What makes this video offensive is the way it dehumanizes women, babies, and birth in general.  For example, in one scene an obstetrician catches a baby like a football as it flies across the delivery room.  This dehumanization may be what makes the video funny to some people, but it is also deeply offensive to others who can see the harm that can come from it.  By posting this video on its official channel, the Hospital is giving the message to its employees and doctors that it is okay to dehumanize birth in this way.  By posting all their congratulatory comments on the video’s page and on Sunnybrook’s facebook page, members of other hospitals and obstetric units are giving everyone the message that this dehumanization is is acceptable, and in fact, desirable.

Such dehumanization is not only unacceptable; it can sometimes lead to what has become known as “obstetric violence(see also  the Revolution of Roses), which in turn can cause a devastating and unnecessary trauma to the mother and her entire family.  (The read some of the stories from women who have been through obstetric violence, see our facebook page: Without My Consent: A Message From Birthing Women).

The two main goals of our campaign right now are to raise awareness of the need for:
1) Sunnybrook Hospital to acknowledge publicly (i.e., by a statement on their webpage and facebook page) that the posting of this video on their official youtube channel was inappropriate
2) Sunnybrook Hospital and the University of Toronto’s Department of Obstetrics and Gynaecology to acknowledge publicly that the attitudes portrayed in this video are disrespectful to birthing women, babies, and the birth process in general, and to issue a public apology to those who were offended.

If you want to join our campaign, send an email to the following officials at University of Toronto and Sunnybrook Hospital:

The President and CEO of Sunnybrook Hospital
Jon Dellandrea <foundation@sunnybrook.ca>

The Residency Program Director at U of T’s Department of Obstetrics and Gynaecology
Donna Steele <donna.steele@utoronto.ca>

The Chair of the Department of Obstetrics and Gynaecology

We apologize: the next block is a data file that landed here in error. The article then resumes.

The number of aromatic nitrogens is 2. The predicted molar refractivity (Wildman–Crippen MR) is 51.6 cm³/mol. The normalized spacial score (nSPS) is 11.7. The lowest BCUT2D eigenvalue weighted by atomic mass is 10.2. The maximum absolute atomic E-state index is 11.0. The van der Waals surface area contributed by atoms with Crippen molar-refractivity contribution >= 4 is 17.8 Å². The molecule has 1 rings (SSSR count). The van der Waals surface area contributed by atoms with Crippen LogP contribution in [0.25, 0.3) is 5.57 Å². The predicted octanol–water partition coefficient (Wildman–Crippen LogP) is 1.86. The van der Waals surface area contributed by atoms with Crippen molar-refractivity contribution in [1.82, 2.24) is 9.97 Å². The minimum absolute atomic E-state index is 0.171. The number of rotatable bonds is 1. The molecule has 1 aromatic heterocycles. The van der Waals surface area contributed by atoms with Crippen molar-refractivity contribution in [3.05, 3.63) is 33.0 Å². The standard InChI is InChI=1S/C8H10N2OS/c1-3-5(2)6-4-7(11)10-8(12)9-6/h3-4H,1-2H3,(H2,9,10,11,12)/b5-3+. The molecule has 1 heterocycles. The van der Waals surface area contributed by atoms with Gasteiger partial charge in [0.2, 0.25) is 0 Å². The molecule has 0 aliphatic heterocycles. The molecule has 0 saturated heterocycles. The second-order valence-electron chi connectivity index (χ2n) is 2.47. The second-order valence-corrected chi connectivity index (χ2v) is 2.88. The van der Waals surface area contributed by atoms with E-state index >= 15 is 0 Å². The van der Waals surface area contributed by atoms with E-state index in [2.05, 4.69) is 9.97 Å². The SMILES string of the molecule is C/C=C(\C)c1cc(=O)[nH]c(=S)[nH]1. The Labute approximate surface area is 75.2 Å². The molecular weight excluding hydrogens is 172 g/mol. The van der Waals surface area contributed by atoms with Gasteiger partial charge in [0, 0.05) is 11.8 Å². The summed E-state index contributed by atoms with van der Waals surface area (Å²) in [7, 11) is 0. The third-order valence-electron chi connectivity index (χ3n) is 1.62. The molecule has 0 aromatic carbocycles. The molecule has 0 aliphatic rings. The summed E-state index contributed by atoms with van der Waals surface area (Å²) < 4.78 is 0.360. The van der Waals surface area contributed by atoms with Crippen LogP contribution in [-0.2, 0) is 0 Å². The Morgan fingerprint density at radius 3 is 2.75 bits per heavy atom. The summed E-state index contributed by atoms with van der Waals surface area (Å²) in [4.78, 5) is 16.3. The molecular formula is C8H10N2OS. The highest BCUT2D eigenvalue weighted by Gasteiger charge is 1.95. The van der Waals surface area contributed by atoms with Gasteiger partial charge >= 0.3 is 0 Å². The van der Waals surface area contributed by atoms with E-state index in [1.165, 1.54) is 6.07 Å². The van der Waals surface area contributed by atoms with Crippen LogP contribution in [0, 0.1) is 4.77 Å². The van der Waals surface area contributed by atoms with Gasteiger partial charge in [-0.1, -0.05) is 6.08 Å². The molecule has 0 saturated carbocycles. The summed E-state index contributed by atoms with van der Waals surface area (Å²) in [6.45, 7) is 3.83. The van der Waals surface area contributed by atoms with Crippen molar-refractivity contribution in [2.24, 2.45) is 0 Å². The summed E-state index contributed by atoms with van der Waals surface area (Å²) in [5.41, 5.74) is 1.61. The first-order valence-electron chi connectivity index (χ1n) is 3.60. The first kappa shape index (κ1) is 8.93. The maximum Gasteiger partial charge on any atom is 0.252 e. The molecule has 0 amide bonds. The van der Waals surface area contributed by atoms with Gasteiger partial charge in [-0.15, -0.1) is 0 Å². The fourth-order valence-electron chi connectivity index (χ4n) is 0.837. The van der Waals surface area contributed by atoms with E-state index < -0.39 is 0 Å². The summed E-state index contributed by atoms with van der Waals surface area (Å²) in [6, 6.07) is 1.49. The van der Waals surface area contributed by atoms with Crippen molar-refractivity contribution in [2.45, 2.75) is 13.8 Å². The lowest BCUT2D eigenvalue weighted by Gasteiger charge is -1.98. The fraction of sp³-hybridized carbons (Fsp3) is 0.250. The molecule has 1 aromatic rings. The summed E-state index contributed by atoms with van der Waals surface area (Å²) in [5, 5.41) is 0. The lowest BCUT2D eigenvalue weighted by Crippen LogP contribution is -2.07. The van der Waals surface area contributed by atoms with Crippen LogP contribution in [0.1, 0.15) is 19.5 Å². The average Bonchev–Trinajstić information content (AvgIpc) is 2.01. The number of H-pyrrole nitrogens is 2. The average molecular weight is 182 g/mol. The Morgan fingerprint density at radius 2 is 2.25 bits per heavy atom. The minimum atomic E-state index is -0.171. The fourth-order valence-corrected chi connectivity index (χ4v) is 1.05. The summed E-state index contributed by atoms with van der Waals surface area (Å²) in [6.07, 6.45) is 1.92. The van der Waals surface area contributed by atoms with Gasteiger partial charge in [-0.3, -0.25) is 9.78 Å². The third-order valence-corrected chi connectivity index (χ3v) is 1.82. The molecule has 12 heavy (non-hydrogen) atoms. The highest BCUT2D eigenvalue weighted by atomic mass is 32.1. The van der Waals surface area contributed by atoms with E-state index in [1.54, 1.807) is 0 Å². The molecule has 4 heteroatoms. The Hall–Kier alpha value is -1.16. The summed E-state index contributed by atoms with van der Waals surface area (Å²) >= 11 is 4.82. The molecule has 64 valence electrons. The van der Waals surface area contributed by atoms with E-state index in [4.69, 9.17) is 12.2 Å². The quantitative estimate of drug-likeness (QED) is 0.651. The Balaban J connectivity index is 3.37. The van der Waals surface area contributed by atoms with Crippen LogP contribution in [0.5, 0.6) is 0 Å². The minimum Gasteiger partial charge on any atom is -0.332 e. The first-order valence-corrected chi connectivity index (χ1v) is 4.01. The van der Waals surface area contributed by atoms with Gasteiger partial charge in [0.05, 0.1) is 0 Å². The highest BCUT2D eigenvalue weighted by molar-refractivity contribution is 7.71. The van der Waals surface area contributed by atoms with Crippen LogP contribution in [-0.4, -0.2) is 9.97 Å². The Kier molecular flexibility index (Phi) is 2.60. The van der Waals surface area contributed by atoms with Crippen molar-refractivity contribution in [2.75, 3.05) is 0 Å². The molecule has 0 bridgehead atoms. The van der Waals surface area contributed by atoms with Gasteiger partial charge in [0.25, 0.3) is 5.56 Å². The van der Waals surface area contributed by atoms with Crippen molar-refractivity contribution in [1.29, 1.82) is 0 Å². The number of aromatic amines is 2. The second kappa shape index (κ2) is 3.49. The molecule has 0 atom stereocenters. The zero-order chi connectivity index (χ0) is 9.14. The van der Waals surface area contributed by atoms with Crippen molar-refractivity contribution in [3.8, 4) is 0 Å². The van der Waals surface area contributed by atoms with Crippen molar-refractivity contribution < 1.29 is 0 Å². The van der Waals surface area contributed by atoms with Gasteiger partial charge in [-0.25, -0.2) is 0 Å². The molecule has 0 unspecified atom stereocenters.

Alan Bocking <abocking@mtsinai.on.ca>

The Dean of Medicine at University of Toronto
Catharine Whiteside <catharine.whiteside@utoronto.ca>

The President of the University of Toronto
David Naylor <president@utoronto.ca>

2 Responses to “Humanize Birth supports those who find Sunnybrook’s video offensive and who demand public apology”

  1. Donna December 24, 2012 at 3:03 pm #

    As a woman who has birthed five children, I must disagree with your stand on the video in question. I found it hilariously funny and not at all dehumanizing to me as a woman or my birth experiences. As a matter of fact, my fourth child was propelled into the doctor’s hands after a very forceful push, so I really related to the “catching babies” portion of the video because that is what it felt like.

    I have experienced both male and female OB/GYN’s and none of them had a God complex, all being compassionate and caring with a touch of a sense of humor. Laughter does go a long way when you’re feeling bloated and off center.

    Thank you for allowing me to express my opinion on this matter.

    • Humanize Birth January 23, 2013 at 5:57 pm #

      We are delighted to hear that you have had positive birth experiences. We know there are some great medical professionals out there but unfortunately there are also some who do not respect women’s right to make informed choices during childbirth. It is unfortunate that not every woman will have the same experience as you. The number of women who have been traumatized by obstetric violence is far too high and the number of people who ARE offended by the video speaks volumes. Thank you for sharing your perspective.